Guest columnist

Column: Find focus, clients by finding niche

Guest columnistDecember 16, 2013 

Are you trying to get every customer? If so, that could be a problem.

Identifying a niche is one of the best things a small business can do. A niche helps a company focus limited resources and get the most bang for its buck.

Olalah Njenga, whose YellowWood Group helps companies align marketing strategies with sales goals, highlights the perils of not having a business niche in her book “37 What Were They Thinking Moments in Marketing.”

“There are some business professionals who are terrified of niching their services,” she writes. “The scarcity mentality kicks in and … they can’t imagine how narrowing down their focus to serve the needs of a segment of customers can be more profitable than serving every customer they can find.”

A niche gives owners the power to say “no” to work that doesn’t fit their companies’ goals and clients who aren’t ideal, Njenga said. “The best part is you’ll have the time, energy and excitement to serve those ‘yes’ customers with integrity and a keen sense of focus.”

Reversible Renovations in Raleigh is doing just that, because not having a niche “is suicide,” owner Heather Lord said.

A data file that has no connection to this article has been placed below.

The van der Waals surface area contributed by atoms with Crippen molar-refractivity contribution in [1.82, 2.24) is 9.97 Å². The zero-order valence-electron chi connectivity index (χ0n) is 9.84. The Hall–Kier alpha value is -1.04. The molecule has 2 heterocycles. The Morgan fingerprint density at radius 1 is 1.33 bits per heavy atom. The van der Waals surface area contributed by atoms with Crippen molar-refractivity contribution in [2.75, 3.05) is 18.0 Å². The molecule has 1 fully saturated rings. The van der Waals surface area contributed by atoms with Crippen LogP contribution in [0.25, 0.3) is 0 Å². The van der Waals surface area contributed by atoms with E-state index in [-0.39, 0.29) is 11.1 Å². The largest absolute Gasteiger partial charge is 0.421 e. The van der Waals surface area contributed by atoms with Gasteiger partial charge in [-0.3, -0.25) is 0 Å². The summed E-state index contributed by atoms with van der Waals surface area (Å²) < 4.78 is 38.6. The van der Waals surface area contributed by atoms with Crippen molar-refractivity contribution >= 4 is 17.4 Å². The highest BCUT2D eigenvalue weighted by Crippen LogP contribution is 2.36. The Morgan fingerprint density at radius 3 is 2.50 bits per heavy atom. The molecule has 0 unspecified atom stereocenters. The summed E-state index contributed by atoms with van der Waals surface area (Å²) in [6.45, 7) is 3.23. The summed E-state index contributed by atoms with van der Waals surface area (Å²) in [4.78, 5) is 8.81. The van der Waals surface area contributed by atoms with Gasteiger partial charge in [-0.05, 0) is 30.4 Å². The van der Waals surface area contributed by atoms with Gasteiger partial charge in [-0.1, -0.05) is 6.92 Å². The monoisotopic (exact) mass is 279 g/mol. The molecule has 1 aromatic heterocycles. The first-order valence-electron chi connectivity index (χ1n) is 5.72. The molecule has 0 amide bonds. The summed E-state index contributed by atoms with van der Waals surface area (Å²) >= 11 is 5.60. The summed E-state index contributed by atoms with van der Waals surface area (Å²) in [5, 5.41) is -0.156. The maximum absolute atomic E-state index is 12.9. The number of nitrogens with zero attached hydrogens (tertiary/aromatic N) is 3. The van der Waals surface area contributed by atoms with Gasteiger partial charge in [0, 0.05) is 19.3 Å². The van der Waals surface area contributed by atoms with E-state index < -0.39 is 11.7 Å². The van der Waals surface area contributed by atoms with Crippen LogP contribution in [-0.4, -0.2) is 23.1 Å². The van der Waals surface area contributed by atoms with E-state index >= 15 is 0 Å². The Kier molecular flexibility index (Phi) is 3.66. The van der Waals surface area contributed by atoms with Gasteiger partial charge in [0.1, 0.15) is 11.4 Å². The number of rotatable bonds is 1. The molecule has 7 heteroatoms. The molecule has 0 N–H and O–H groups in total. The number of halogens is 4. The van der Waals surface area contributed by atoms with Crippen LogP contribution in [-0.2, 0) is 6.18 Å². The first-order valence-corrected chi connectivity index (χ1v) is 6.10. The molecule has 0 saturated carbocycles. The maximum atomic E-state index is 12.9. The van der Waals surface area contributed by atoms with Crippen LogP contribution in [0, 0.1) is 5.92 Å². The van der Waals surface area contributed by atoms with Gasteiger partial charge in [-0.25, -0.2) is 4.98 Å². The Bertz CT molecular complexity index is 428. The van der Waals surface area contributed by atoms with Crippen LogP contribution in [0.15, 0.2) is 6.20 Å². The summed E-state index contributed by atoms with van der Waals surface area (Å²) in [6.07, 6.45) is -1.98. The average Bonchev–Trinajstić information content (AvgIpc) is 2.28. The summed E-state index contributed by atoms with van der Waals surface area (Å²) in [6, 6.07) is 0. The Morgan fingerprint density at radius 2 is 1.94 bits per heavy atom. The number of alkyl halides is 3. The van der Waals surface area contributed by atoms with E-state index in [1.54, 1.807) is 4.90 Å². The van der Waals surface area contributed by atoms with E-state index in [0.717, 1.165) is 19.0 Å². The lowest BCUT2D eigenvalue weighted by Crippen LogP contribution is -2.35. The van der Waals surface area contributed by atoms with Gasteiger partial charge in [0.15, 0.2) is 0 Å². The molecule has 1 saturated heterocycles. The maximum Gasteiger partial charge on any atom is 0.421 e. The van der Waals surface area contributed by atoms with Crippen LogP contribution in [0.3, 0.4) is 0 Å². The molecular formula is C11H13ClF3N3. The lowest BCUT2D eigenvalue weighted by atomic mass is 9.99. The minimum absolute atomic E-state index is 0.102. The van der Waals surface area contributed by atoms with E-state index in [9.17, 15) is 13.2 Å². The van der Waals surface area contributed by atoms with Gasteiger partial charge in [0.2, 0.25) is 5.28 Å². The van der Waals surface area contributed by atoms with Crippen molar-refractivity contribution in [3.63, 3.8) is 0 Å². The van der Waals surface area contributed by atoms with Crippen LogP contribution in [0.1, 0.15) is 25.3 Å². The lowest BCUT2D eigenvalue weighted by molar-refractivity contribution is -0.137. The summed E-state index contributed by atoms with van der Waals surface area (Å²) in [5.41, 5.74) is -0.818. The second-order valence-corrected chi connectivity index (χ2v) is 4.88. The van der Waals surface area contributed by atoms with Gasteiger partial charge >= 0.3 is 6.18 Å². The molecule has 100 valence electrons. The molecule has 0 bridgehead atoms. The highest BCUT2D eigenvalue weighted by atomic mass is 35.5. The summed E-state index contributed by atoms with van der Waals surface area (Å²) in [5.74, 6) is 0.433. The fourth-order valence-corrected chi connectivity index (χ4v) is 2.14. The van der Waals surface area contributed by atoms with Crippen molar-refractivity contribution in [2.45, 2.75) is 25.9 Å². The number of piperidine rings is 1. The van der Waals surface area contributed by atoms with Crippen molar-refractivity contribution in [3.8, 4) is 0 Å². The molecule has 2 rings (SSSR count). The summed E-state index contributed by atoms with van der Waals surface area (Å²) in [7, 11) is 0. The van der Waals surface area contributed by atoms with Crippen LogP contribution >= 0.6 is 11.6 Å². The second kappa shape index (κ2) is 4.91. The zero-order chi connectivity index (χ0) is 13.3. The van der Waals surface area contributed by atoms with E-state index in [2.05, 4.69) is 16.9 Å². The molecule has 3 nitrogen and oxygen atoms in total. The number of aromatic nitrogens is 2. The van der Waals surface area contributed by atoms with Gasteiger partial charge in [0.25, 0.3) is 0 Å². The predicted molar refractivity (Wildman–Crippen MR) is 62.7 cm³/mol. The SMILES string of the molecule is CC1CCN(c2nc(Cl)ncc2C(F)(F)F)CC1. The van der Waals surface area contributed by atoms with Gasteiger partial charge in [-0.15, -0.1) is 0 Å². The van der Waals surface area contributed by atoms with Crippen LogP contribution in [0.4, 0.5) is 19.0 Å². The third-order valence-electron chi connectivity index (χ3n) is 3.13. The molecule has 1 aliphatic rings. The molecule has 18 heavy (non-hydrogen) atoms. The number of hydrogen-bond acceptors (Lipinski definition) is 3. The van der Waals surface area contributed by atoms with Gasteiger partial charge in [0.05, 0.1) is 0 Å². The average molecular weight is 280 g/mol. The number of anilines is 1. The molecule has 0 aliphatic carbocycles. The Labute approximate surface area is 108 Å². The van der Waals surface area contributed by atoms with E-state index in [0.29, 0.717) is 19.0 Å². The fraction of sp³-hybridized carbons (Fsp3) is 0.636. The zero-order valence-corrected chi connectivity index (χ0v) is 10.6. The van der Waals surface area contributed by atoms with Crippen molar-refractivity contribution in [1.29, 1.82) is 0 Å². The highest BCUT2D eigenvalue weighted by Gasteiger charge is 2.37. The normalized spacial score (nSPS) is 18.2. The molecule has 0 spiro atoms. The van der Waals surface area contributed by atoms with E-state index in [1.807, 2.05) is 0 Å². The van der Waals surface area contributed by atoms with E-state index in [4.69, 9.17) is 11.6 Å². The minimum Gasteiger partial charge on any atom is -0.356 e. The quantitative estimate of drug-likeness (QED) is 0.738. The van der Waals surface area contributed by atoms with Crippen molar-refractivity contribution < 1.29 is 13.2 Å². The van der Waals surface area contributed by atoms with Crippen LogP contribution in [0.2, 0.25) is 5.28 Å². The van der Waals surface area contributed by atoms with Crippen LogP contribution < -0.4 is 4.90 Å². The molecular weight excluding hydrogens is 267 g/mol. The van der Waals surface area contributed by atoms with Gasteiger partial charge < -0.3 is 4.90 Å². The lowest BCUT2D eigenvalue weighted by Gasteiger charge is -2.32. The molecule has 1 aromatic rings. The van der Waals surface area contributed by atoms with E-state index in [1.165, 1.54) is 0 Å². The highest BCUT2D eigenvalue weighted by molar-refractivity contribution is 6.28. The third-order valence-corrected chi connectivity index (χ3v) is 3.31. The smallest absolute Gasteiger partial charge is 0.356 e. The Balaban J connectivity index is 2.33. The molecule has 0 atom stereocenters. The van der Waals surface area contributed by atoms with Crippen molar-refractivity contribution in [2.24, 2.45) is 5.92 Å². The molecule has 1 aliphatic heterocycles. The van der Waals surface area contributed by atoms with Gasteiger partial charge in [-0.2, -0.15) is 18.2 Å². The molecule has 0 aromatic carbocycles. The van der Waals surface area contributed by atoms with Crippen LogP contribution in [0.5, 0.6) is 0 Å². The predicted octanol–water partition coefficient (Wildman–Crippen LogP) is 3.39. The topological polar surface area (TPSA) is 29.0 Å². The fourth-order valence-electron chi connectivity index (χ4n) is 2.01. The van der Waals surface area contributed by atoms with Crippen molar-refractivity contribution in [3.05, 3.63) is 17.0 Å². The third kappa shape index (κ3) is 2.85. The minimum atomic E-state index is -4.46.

Lord’s contracting company focuses on seniors and people with disabilities who want to modify their homes so they can continue to live there safely. Renovations include a plan for returning the home to its original state if the need arises.

Renovating a home with a curbless shower, wheelchair ramp or chair glide for stairs is typically less expensive than using a nursing facility, which can run from $3,000 to $5,000 a month, said Anne Showalter, head of marketing for Reversible Renovations.

“We don’t do general contracting; we only work with people who have a disability and who are aging in place,” Lord said.

When Lord owned a day treatment center for at-risk youths, others would ask her to recommend a contractor who could modify a home to accommodate residents with special needs.

Most contractors would “look at me like I had three heads.”

That led her to develop a niche contractor business.

Her friends and business contacts embraced her concept, Lord said. She gained an investor, a general contractor and a marketing director.

Now with strategic partnerships, Reversible Renovations builds elevator shafts and works with a company that installs the lifts. It helps security companies customize alarm systems so they are easily accessible. Medical equipment suppliers ask her how to make their products work in homes.

“It’s a very good way for them to build a clientele without having to do the (contracting) work themselves,” Lord said.

Digital content specialist David Baldwin said it’s smart to have a niche. He organizes meetups and classes aimed to help entrepreneurs create unique, expert online content.

“When you make the decision to draw a line in the sand and pick a specific niche,” he said, “you begin to actively look for opportunity rather than passively wait for it to come to you.”

Sheon Wilson is a personal stylist and writer in Durham. Find her on Twitter @SheonWilson.

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